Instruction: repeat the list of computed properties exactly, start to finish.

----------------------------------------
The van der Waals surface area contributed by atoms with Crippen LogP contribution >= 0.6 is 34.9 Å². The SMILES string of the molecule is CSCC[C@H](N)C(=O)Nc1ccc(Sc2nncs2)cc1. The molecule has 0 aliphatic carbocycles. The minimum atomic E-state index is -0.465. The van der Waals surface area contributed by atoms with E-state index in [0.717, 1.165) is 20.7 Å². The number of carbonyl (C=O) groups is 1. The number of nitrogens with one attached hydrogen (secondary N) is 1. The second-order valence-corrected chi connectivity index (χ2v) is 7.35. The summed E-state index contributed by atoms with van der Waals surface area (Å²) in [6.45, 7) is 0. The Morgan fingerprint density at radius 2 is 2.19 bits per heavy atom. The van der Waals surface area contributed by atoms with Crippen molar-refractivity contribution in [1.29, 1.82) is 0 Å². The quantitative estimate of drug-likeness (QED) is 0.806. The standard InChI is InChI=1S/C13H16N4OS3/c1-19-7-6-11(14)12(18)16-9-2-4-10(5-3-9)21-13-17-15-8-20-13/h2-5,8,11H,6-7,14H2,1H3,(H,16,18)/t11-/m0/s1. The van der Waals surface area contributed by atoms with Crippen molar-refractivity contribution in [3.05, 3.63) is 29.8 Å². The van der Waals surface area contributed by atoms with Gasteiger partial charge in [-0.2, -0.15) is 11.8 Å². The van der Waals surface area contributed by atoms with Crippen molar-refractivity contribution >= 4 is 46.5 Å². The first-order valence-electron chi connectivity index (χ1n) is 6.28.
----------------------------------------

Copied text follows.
The van der Waals surface area contributed by atoms with Crippen LogP contribution >= 0.6 is 34.9 Å². The SMILES string of the molecule is CSCC[C@H](N)C(=O)Nc1ccc(Sc2nncs2)cc1. The molecule has 0 aliphatic carbocycles. The minimum atomic E-state index is -0.465. The van der Waals surface area contributed by atoms with E-state index in [0.717, 1.165) is 20.7 Å². The number of carbonyl (C=O) groups is 1. The number of nitrogens with one attached hydrogen (secondary N) is 1. The second-order valence-corrected chi connectivity index (χ2v) is 7.35. The summed E-state index contributed by atoms with van der Waals surface area (Å²) in [6.45, 7) is 0. The Morgan fingerprint density at radius 2 is 2.19 bits per heavy atom. The van der Waals surface area contributed by atoms with Crippen molar-refractivity contribution in [1.29, 1.82) is 0 Å². The quantitative estimate of drug-likeness (QED) is 0.806. The standard InChI is InChI=1S/C13H16N4OS3/c1-19-7-6-11(14)12(18)16-9-2-4-10(5-3-9)21-13-17-15-8-20-13/h2-5,8,11H,6-7,14H2,1H3,(H,16,18)/t11-/m0/s1. The van der Waals surface area contributed by atoms with Crippen molar-refractivity contribution in [3.05, 3.63) is 29.8 Å². The van der Waals surface area contributed by atoms with Gasteiger partial charge in [-0.2, -0.15) is 11.8 Å². The van der Waals surface area contributed by atoms with Crippen molar-refractivity contribution >= 4 is 46.5 Å². The first-order valence-electron chi connectivity index (χ1n) is 6.28.